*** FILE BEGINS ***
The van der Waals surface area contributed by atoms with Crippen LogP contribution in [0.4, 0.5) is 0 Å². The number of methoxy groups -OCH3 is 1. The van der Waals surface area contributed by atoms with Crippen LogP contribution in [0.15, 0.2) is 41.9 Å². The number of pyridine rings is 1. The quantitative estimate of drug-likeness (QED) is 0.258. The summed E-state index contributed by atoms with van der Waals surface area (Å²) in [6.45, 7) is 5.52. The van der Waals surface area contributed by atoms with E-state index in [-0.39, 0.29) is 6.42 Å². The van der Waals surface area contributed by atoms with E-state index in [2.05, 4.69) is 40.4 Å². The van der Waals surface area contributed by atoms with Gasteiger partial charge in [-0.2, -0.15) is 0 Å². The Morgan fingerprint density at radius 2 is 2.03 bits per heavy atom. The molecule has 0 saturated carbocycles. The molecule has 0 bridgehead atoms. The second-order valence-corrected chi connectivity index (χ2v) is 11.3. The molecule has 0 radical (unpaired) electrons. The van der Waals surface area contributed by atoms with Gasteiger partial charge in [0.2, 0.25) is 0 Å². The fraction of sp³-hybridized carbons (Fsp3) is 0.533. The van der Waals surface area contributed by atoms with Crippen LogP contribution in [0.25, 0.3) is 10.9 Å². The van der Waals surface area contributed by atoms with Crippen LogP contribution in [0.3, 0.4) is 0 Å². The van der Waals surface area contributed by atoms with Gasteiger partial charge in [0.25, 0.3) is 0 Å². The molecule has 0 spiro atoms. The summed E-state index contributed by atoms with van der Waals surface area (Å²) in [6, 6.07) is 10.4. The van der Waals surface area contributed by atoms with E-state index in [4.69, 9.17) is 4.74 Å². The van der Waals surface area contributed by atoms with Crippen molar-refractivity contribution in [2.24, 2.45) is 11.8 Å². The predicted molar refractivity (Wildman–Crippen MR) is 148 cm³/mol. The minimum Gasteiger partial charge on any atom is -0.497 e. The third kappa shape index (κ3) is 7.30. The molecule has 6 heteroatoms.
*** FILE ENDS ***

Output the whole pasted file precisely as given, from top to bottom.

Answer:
The van der Waals surface area contributed by atoms with Crippen LogP contribution in [0.4, 0.5) is 0 Å². The number of methoxy groups -OCH3 is 1. The van der Waals surface area contributed by atoms with Crippen LogP contribution in [0.15, 0.2) is 41.9 Å². The number of pyridine rings is 1. The quantitative estimate of drug-likeness (QED) is 0.258. The summed E-state index contributed by atoms with van der Waals surface area (Å²) in [6.45, 7) is 5.52. The van der Waals surface area contributed by atoms with E-state index in [-0.39, 0.29) is 6.42 Å². The van der Waals surface area contributed by atoms with E-state index in [2.05, 4.69) is 40.4 Å². The van der Waals surface area contributed by atoms with Gasteiger partial charge in [-0.2, -0.15) is 0 Å². The Morgan fingerprint density at radius 2 is 2.03 bits per heavy atom. The molecule has 0 saturated carbocycles. The molecule has 0 bridgehead atoms. The second-order valence-corrected chi connectivity index (χ2v) is 11.3. The molecule has 0 radical (unpaired) electrons. The van der Waals surface area contributed by atoms with Gasteiger partial charge in [0.2, 0.25) is 0 Å². The fraction of sp³-hybridized carbons (Fsp3) is 0.533. The van der Waals surface area contributed by atoms with Crippen LogP contribution in [0.25, 0.3) is 10.9 Å². The van der Waals surface area contributed by atoms with Crippen LogP contribution in [0.3, 0.4) is 0 Å². The van der Waals surface area contributed by atoms with Gasteiger partial charge in [0.25, 0.3) is 0 Å². The molecule has 0 spiro atoms. The summed E-state index contributed by atoms with van der Waals surface area (Å²) in [6, 6.07) is 10.4. The van der Waals surface area contributed by atoms with E-state index in [4.69, 9.17) is 4.74 Å². The van der Waals surface area contributed by atoms with Crippen molar-refractivity contribution in [2.24, 2.45) is 11.8 Å². The predicted molar refractivity (Wildman–Crippen MR) is 148 cm³/mol. The minimum Gasteiger partial charge on any atom is -0.497 e. The third kappa shape index (κ3) is 7.30. The molecule has 6 heteroatoms.